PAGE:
After living in the allegedly happiest country in the world, I’ll forever associate Denmark with rødgrød med fløde, living in a camping area for a year, and above all its thriving music scene. A scene nourished by numerous outstanding venues and festivals. In recent years it seemed to have experienced an enormous boost, sprouting stars like Mø, Phlake, Alex Vargas, and Scarlet Pleasure.
For a country this small, its music scene is profoundly large and diverse. And the Danes themselves play a crucial role in promoting their domestic musicians to a wider, international audience. They’re known for their style in fashion and furniture and their great taste doesn’t end when it comes to music.
[ Angel Zoo - Phlake (2016) ]
There is a certain sense of societal appreciation for music and art that is outstanding when you compare it to other European countries. The dedication and whole-heartedness with which the Danes support their national artists might explain their striking global success. Venues like Gimle, a rather large non-profit venue in Roskilde, undeniably play an important role when it comes to promoting newcomers and giving them a stage to launch off.
Such small venues are absolutely crucial for showcasing newcomers. Sadly, however, they often don’t have the capacity to expose them to well-deserved greater audiences. These limitations tend to predetermine the degree of success artists will experience.
[ Shackled Up - Alex Vargas (2016) ]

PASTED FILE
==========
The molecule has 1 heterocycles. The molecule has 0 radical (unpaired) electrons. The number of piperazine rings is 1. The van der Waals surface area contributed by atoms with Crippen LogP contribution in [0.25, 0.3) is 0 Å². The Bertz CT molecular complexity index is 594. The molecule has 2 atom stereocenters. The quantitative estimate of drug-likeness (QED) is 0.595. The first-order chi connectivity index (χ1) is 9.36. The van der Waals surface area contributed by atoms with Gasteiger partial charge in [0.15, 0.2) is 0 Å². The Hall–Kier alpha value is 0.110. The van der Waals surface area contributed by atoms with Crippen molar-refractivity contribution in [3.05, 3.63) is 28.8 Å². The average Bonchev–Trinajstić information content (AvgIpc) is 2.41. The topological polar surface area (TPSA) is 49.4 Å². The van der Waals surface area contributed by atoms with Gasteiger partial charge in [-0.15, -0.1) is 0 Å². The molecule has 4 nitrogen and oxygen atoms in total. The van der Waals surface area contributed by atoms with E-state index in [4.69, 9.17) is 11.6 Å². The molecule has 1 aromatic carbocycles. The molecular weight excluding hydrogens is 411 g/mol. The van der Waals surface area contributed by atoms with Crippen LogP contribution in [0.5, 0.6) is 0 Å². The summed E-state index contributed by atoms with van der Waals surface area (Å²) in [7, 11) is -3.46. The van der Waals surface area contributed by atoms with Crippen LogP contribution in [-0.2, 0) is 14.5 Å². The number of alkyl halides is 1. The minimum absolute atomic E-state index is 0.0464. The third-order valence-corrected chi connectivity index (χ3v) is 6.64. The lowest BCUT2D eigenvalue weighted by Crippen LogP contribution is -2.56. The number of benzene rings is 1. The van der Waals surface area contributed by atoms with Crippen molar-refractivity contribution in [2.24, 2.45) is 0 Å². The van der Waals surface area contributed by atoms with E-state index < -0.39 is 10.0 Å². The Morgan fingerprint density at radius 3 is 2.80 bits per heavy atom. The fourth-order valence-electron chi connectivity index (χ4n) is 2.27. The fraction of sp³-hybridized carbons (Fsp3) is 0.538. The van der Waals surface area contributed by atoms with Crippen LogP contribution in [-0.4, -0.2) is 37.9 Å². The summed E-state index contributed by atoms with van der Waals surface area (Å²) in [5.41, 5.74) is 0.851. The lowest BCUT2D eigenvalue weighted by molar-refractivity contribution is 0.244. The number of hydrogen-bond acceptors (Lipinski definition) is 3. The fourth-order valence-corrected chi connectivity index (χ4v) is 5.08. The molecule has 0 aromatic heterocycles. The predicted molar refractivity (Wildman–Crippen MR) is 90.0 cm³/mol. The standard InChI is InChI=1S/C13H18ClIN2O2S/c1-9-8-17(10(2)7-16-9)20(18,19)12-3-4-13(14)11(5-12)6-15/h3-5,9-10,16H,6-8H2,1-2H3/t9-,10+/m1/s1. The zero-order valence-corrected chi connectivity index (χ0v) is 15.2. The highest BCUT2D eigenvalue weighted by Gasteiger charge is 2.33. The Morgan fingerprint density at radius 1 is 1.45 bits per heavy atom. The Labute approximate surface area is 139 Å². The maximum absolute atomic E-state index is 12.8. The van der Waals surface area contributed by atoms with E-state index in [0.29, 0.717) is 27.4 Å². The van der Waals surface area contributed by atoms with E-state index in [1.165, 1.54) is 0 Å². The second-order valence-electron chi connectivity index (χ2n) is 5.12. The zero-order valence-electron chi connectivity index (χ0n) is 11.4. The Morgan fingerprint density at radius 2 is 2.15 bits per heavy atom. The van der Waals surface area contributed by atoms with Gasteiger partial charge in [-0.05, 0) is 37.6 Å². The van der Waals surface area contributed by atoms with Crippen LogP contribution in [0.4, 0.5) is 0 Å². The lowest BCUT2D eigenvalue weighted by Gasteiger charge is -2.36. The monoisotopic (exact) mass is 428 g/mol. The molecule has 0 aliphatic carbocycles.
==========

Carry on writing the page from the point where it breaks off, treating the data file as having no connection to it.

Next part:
A festival like the renowned Roskilde Festival - always eager to promote domestic artists - definitely accelerates international success. Roskilde’s "Rising Stage" features promising artists that – like in the case of pop-band Phlake – might even be the headliner of the following year. They opened the infamous Orange Stage in 2016, following the footsteps of Muse, Arcade Fire, and the Rolling Stones, just to name a few.
But not only international success is worth the pursuit. The domestic Danish music market is huge, stretching over a wide range of unique genres.
[ Deja Vu - Scarlet Pleasure (2017) ]
One thing is for sure, the Danish music scene offers you a remarkable range of live music that can be enjoyed by just hanging out in classy yet laid-back jazz bars (so Scandinavian…) or simply by partying to new music at Distortion or Copenhell in the streets of Copenhagen.
When it comes to music, Made in Denmark seems to be a quality seal that we can rely on, guaranteeing good music and a predestined sprinkle of Scandinavian chic.
[ Fail Forever (!K7) - When Saints Go Machine (2010) ]